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Deep Portage Blog

Cold, northwest winds out of Canada swept across northern Minnesota within the last week giving us our first two frosts of the fall season! Leaves are changing colors quickly and birds are heading south. However, those pesky mosquitoes still refuse to call it a quits!

Around campus, oak trees are dropping acorns at a rapid pace, prairie grasses are seeding out, deer fawns have lost their spots, a small flock of pine siskins has moved in, and Bass Pond water temps are back into the lower sixties. We have not seen any ticks yet, but rest assured they should be right around the corner this time of year.

Looking at the long term forecast, it seems Deep Portage is heading into a beautiful fall weather pattern with highs in the sixties and lows in the forties. Who can complain about that?! Deep Portage is having a Fall Colors Tower Hike on October 3, please come check it out!

Hunting seasons for ruffed grouse and bow-hunting for white-tail deer both open on Saturday, September 19th. Please be mindful of hunters who use the reserve for hunting It wouldn’t be a bad idea to throw on an article or bright blaze orange clothing. No hunting is allowed around the main campus area and trails. See map for details.

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Finally, it has rained! It has been so dry, even our prairie plants have been complaining! Native prairie plants are drought tolerant (due to deep root networks) but have been showing signs of wilting and stress for the past two weeks. Deep Portage installed a native prairie on campus 20 years ago. It has gave way to its own micro-habitat amongst the tall pines and dense hardwood stands that surround campus.

Native prairies usually give off new blooms every other week of so, but July is always the most colorful month. Prairie flowers blooming in our prairie at the moment are: butterfly milkweed, common milkweed, yarrow, hoary vervain, black-eye Susan, purple prairie clover, white prairie clover, boneset, and wild bergamot. Different late summer favorites like goldenrods and blazing stars are putting all their energy into flowering within the next few weeks. Come check out the prairie, its full of color and full of the wonderful aroma of wild bergamot!

July public day programming is underway as well. Check out the full schedule here: . If you have a bigger family/household group that would like a private session, give us a call at 218-682-2325 (ask for Lindsay or Neal) for more info!

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High temps in the upper 80s (two days in the 90s!), loud thunderstorms, swarms of mosquitos, and pestering deer flies have kicked off the summer time buzz at Deep Portage. The forest is alive with young animals! White-tail deer fawns have been spotted around campus, an adult porcupine with its porcupette were taking a stroll down the driveway, and grouse and turkey broods are staying close behind their mothers. While these animals can be cute to look at, remember to give them space and respect. White-tail deer mothers will leave their fawns for hours at a time, while the fawn lays still in the grass. If you come across a lonely fawn, let it be! Its mother will be back shortly.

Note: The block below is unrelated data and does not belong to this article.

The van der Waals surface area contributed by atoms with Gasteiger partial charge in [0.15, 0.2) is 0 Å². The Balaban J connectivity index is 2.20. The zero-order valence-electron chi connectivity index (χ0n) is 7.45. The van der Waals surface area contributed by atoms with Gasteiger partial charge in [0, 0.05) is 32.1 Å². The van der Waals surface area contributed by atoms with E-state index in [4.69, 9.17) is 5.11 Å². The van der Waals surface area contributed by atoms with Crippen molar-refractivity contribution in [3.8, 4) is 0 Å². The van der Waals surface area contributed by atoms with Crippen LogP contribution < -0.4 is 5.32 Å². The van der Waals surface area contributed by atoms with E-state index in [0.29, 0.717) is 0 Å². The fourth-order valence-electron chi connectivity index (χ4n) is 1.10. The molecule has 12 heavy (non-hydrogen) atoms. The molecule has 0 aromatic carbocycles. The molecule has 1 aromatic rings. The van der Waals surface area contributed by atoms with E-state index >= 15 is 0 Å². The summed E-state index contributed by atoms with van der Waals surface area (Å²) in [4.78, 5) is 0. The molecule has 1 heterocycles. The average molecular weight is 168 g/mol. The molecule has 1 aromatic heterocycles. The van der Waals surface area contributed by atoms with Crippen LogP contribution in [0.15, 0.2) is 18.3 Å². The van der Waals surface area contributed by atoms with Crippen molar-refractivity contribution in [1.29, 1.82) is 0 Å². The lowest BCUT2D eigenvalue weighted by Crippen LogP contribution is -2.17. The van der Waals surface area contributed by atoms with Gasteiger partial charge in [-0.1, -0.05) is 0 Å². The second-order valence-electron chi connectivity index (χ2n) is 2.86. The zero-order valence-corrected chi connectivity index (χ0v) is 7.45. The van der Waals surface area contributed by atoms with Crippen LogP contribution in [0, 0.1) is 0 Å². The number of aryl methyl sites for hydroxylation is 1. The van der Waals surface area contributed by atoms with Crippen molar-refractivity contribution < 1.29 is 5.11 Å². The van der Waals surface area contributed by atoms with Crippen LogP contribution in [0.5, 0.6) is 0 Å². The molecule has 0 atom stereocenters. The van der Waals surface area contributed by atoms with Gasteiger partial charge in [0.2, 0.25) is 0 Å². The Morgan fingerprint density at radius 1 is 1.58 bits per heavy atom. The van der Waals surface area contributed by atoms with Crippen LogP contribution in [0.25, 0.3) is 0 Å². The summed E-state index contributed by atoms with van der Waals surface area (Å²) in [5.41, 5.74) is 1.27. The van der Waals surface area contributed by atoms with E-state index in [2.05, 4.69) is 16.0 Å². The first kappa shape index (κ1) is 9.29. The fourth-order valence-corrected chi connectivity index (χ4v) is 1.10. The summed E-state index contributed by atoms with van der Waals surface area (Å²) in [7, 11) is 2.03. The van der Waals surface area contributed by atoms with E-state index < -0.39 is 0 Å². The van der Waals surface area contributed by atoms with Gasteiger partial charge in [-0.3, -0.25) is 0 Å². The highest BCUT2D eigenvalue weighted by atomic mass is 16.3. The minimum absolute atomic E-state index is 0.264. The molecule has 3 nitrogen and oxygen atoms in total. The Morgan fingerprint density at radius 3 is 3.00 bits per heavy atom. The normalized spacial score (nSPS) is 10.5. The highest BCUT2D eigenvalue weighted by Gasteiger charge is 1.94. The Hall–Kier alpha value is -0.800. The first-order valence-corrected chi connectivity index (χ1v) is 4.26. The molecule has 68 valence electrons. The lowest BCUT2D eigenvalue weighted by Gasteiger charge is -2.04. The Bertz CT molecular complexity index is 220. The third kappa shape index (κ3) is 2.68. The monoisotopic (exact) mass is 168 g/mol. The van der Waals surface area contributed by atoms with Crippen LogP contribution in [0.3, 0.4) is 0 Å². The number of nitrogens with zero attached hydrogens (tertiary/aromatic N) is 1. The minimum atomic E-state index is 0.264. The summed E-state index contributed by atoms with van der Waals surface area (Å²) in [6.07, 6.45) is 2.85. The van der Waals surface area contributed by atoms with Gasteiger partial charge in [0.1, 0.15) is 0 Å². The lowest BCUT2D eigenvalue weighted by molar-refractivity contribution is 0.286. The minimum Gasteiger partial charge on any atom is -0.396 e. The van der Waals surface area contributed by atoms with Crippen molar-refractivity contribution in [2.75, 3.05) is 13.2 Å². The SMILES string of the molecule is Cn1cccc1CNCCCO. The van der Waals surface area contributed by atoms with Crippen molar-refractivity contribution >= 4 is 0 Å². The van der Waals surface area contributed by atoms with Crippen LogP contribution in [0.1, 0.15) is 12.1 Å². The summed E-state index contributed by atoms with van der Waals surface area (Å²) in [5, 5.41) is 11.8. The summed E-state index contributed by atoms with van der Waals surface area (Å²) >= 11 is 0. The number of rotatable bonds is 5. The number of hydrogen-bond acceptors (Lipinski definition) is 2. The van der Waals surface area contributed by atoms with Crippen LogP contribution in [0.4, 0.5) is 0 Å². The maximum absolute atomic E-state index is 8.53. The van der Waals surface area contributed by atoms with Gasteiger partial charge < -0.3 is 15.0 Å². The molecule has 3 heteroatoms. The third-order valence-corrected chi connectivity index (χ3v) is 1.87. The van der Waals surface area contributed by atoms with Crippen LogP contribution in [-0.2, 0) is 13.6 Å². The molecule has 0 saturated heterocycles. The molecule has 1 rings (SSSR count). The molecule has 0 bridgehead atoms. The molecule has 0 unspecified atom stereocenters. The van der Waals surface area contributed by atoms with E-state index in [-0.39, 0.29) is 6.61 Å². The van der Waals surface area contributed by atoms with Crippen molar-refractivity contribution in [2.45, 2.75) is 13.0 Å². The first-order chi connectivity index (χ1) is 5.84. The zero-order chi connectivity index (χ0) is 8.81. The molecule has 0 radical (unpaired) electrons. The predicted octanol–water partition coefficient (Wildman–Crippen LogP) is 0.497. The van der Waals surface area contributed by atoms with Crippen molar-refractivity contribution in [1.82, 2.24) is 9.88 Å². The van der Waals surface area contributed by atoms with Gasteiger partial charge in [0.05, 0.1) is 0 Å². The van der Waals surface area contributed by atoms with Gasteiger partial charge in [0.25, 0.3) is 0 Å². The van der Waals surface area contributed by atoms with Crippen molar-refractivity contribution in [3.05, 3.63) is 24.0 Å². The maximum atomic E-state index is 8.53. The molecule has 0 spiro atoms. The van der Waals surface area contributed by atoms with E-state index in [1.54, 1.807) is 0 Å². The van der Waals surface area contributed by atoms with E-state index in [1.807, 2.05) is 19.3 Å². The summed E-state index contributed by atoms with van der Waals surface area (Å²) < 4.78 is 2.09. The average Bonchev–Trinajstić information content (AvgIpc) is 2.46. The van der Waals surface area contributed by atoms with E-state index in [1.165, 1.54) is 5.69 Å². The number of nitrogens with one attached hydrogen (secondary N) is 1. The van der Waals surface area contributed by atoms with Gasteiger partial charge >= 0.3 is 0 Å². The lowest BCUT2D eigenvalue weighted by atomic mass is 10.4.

The prairie scape around campus has been taking shape with the increasing heat. New to bloom in the prairie this week is large beardtongue (Penstemon grandiflorus). Inside the flower are dark purple stripes that act as a runway for its pollinators; these are called nectar guides. We have also noticed at large amount of blue flag iris (Iris versicolor) blooming along many Cass county ponds and wetlands. Keep an eye out for more lake shore and prairie plants to bloom in the coming weeks.

On May 30th and June 6th, Deep Portage staff members and friends went on birding “Big Days.” A Big Day is an event where birders search for as many birds as they can find in one day. Each time, we spent a couple of hours at Deep Portage then took off into different parts of Cass county. The highlights for both trips were: roughly 95 species each day, 48 species at DP on June 6, a rare Ruddy Turnstone at Sugar Point beach on Leech Lake May 30th, and Semipalmated Plover and Semipalmated Sandpipers at Longville sewer ponds June 6th. You can check out the checklists on the DPLC eBird hotspot website:

The buildings remain closed due to COVID-19 but our trails are still open to use, so please come out for a hike and explore! We are starting to plan for summer public programming opportunities to stay tuned for those. The driveway gate will be closing at 4:30 pm each day. You can still walk the trails around campus after it is closed, but no parking beyond the gate after 430pm.

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